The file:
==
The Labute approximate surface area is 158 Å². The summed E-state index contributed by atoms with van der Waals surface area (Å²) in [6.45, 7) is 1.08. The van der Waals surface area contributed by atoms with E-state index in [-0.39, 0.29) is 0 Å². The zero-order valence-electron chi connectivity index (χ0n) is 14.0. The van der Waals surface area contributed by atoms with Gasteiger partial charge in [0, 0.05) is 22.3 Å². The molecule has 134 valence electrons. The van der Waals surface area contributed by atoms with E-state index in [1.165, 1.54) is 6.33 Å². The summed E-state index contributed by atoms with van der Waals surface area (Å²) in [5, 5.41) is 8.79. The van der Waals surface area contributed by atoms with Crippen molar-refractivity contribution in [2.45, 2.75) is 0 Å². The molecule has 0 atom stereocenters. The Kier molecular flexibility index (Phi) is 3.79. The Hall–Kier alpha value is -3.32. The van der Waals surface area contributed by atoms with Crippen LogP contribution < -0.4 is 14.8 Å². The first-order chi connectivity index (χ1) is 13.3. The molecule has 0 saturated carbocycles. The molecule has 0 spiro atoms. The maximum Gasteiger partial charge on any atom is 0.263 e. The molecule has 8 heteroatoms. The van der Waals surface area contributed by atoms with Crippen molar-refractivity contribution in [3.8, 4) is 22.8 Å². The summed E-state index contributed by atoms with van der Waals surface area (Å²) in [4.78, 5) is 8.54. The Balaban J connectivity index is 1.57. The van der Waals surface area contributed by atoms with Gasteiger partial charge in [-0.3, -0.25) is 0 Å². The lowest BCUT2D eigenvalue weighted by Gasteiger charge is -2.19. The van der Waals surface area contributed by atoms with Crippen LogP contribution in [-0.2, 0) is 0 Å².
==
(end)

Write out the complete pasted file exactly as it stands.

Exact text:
The Labute approximate surface area is 158 Å². The summed E-state index contributed by atoms with van der Waals surface area (Å²) in [6.45, 7) is 1.08. The van der Waals surface area contributed by atoms with E-state index in [-0.39, 0.29) is 0 Å². The zero-order valence-electron chi connectivity index (χ0n) is 14.0. The van der Waals surface area contributed by atoms with Gasteiger partial charge in [0, 0.05) is 22.3 Å². The molecule has 134 valence electrons. The van der Waals surface area contributed by atoms with E-state index in [1.165, 1.54) is 6.33 Å². The summed E-state index contributed by atoms with van der Waals surface area (Å²) in [5, 5.41) is 8.79. The van der Waals surface area contributed by atoms with Crippen molar-refractivity contribution in [2.45, 2.75) is 0 Å². The molecule has 0 atom stereocenters. The Kier molecular flexibility index (Phi) is 3.79. The Hall–Kier alpha value is -3.32. The van der Waals surface area contributed by atoms with Crippen LogP contribution < -0.4 is 14.8 Å². The first-order chi connectivity index (χ1) is 13.3. The molecule has 0 saturated carbocycles. The molecule has 0 spiro atoms. The maximum Gasteiger partial charge on any atom is 0.263 e. The molecule has 8 heteroatoms. The van der Waals surface area contributed by atoms with Crippen molar-refractivity contribution in [3.8, 4) is 22.8 Å². The summed E-state index contributed by atoms with van der Waals surface area (Å²) in [4.78, 5) is 8.54. The Balaban J connectivity index is 1.57. The van der Waals surface area contributed by atoms with Gasteiger partial charge in [-0.3, -0.25) is 0 Å². The lowest BCUT2D eigenvalue weighted by Gasteiger charge is -2.19. The van der Waals surface area contributed by atoms with Crippen LogP contribution in [-0.2, 0) is 0 Å².